For years cybersecurity professionals have struggled to adequately track their detection and response capabilities. We use Mean Time to Detection/Containment/Recovery. I wanted to introduce an additional way to track your ability to detect and respond to "sophisticated" adversaries: Mean Time Before CEO Apologizes (MTBCA). Tripwire’s Tim Erlin had another amusing metric: Mean Time To Free Credit Monitoring (MTTFCM).

Here are some examples (there are countless others) that illustrate the pain associated with MTBCA:

1) CareFirst breach announced 20 May 2015

2) Premera breach announced 17 March 2015

Your CEO doesn't want to have to deliver a somber apology to your customers, just like you don't want to have to inform senior management that a "sophisticated attack" was used to compromise your environment. Some of these attacks may have very well been sophisticated but I'm always skeptical. In many cases I think sophisticated is used to deflect responsibility. For more on that check out, "The Millennium Falcon And Breach Responsibility."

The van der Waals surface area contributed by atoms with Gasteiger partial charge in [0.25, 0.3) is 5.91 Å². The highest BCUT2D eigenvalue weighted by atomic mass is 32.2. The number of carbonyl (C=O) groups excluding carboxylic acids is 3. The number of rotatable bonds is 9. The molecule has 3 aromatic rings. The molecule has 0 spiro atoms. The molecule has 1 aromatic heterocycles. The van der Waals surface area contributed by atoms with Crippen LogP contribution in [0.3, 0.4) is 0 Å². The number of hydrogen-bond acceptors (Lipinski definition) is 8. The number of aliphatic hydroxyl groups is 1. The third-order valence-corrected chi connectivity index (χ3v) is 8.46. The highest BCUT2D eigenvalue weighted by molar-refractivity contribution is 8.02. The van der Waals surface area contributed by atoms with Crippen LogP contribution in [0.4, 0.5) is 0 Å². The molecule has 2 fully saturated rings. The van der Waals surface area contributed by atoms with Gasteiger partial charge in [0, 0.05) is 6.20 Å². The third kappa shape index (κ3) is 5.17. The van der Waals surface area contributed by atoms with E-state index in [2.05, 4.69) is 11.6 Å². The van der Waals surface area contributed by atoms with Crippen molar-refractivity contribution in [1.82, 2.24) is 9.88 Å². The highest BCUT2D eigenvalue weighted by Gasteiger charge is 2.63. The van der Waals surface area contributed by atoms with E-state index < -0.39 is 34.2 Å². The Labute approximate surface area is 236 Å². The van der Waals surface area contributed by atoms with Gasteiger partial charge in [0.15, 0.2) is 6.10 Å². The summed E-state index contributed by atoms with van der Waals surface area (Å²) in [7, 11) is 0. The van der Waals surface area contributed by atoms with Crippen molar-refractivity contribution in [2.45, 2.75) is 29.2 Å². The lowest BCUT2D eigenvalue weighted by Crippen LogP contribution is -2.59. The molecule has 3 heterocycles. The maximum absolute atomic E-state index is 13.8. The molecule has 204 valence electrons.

What are some ways that you can reduce your MTBCA? I'm glad you asked. Let me start with the RSA Conference and all of the "silver bullets" designed to save of from the enemies that are inside the wire. Threat intelligence, threat intelligence sharing, breach detection systems, machine learning, predictive analytics could help us out, but it is imperative to remember that your actual detection and response capabilities includes your staff, enabled by process and supported by technology. Last year I wrote the "Targeted-Attack Hierarchy Of Needs" to address this.  Following the principals of the hierarchy can help you ensure your organization has as strategy that will reduce or eliminate your MTBCA.